Pandas, for example, is a well-known library for manipulating tabular data. Numpy assists in the performing of mathematical and logical operations on arrays.

Some of the resources to learn python libraries −

With Anaconda Speed up the Python Installation Process

You can either go through the trouble of downloading the Python installer from the Python Software Foundation website, and then sourcing and downloading additional libraries, or you can download the Anaconda installer, which already includes many of the packages you'll regularly use, especially if you plan on using Python for data analysis or data science.

Select and Install an IDE.

Install an integrated development environment (IDE), which is a program that allows you to script, test, and run Python code.

When it comes to IDEs, the best one is the one you love working with the most. The most popular Python IDEs/text editors, according to various sources, include PyCharm, Spyder, Jupyter Notebook, Visual Studio, Atom, and Sublime. First, the good news: they're all free, so test a few before deciding on one. The "bad" news is that each IDE/text editor has a slightly distinct user interface and set of functionality, so learning how to use each one will take some time.

For Python beginners, I recommend using Jupyter Notebook. It features a clean design and a reduced set of capabilities that will not distract and will make practicing and prototyping in Python simple. It also has a separate display for data frames and visualizations. Jupyter Notebook is pre-installed when you download Anaconda. You experiment with different IDEs that are more suited for programming (Pycharm) or data science (Rodeo) that allow integrations over time (Sublime).

Consider adding an error handler or autocomplete to complement your IDE, particularly if you find yourself working on large projects. It will highlight errors and help you create code faster. Kite is a nice alternative because it is free and works with most IDEs.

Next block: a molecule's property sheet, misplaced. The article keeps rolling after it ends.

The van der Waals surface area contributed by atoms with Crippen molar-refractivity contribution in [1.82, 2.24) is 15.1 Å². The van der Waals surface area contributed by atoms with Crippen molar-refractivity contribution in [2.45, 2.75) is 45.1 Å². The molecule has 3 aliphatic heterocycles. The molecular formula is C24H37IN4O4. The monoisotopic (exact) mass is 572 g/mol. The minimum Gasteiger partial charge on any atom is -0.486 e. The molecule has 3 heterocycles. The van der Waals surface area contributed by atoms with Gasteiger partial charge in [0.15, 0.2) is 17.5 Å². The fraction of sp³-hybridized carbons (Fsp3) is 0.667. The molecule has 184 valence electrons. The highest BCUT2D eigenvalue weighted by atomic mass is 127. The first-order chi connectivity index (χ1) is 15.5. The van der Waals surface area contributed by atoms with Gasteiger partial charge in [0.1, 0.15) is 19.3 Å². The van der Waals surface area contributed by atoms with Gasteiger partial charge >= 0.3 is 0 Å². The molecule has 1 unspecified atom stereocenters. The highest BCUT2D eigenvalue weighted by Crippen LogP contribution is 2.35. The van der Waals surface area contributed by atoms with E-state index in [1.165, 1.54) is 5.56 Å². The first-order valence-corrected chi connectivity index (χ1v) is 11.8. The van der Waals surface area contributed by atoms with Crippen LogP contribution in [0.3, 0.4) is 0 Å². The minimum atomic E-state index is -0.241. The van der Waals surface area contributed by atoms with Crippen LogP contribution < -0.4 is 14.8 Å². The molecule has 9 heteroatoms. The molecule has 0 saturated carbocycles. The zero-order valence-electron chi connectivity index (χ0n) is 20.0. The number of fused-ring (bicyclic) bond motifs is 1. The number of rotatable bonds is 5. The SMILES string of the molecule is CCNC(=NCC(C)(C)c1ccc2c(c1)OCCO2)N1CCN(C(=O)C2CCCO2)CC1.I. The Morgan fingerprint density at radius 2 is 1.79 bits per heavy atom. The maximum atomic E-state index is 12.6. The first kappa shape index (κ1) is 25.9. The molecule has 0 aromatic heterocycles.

Use Google to Troubleshoot Code If In Doubt

Learning from other Python developers will be one of the simplest ways to resolve difficulties as you work on Python exercises, examples, and projects. Simply conduct a fast online search using keywords related to your mistake.

For example, "how to merge two lists in Python" or "Python how to convert to DateTime" are entirely appropriate searches that will take you to a few famous community-based websites like StackOverFlow, Stack Exchange, Quora, Tutorialspoint, Programiz, and GeeksforGeeks

Plan and Complete Your Python Learning

Most people neglect this step, which leads to problems or delays. All that remains is to create a schedule. I propose that you set aside at least two weeks to spread out your learning and ensure that you allow yourself enough time to review the Python fundamentals, practice coding in your IDE, and troubleshoot code.

Troubleshooting errors is part of the difficulty (and fun) of learning Python or any programming language. You'll be amazed at how far you've come after the first two weeks, and you'll have enough experience under your belt to continue learning the more difficult content supplied by your selected resource.

We've established a minimal learning timeframe by this stage, you know how to choose a learning goal for your study, you have a list of learning resources and learning methods to choose from, and you know what other coding considerations you'll need to make. We hope you take advantage of these suggestions to accelerate your Python learning!